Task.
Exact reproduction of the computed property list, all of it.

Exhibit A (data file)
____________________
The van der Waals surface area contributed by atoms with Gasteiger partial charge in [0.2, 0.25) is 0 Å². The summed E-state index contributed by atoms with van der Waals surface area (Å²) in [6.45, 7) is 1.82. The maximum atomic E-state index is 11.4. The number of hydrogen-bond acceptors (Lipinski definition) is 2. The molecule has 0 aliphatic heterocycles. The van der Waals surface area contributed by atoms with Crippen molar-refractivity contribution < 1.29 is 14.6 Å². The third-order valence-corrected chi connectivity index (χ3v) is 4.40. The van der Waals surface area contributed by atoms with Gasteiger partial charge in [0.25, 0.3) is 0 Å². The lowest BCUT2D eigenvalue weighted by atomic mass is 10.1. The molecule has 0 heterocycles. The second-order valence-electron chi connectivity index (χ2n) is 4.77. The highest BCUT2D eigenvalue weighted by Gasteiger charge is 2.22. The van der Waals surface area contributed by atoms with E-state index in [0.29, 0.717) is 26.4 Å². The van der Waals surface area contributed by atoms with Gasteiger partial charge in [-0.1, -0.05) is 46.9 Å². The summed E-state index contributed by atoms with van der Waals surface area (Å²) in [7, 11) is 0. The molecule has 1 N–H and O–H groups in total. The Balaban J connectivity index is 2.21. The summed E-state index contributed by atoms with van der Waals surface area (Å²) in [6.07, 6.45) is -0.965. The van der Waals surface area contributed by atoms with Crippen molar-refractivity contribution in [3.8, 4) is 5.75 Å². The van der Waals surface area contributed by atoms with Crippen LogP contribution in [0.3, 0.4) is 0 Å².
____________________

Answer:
The van der Waals surface area contributed by atoms with Gasteiger partial charge in [0.2, 0.25) is 0 Å². The summed E-state index contributed by atoms with van der Waals surface area (Å²) in [6.45, 7) is 1.82. The maximum atomic E-state index is 11.4. The number of hydrogen-bond acceptors (Lipinski definition) is 2. The molecule has 0 aliphatic heterocycles. The van der Waals surface area contributed by atoms with Crippen molar-refractivity contribution < 1.29 is 14.6 Å². The third-order valence-corrected chi connectivity index (χ3v) is 4.40. The van der Waals surface area contributed by atoms with Gasteiger partial charge in [0.25, 0.3) is 0 Å². The lowest BCUT2D eigenvalue weighted by atomic mass is 10.1. The molecule has 0 heterocycles. The second-order valence-electron chi connectivity index (χ2n) is 4.77. The highest BCUT2D eigenvalue weighted by Gasteiger charge is 2.22. The van der Waals surface area contributed by atoms with E-state index in [0.29, 0.717) is 26.4 Å². The van der Waals surface area contributed by atoms with Gasteiger partial charge in [-0.1, -0.05) is 46.9 Å². The summed E-state index contributed by atoms with van der Waals surface area (Å²) in [7, 11) is 0. The molecule has 1 N–H and O–H groups in total. The Balaban J connectivity index is 2.21. The summed E-state index contributed by atoms with van der Waals surface area (Å²) in [6.07, 6.45) is -0.965. The van der Waals surface area contributed by atoms with Crippen molar-refractivity contribution in [3.8, 4) is 5.75 Å². The van der Waals surface area contributed by atoms with Crippen LogP contribution in [0.3, 0.4) is 0 Å².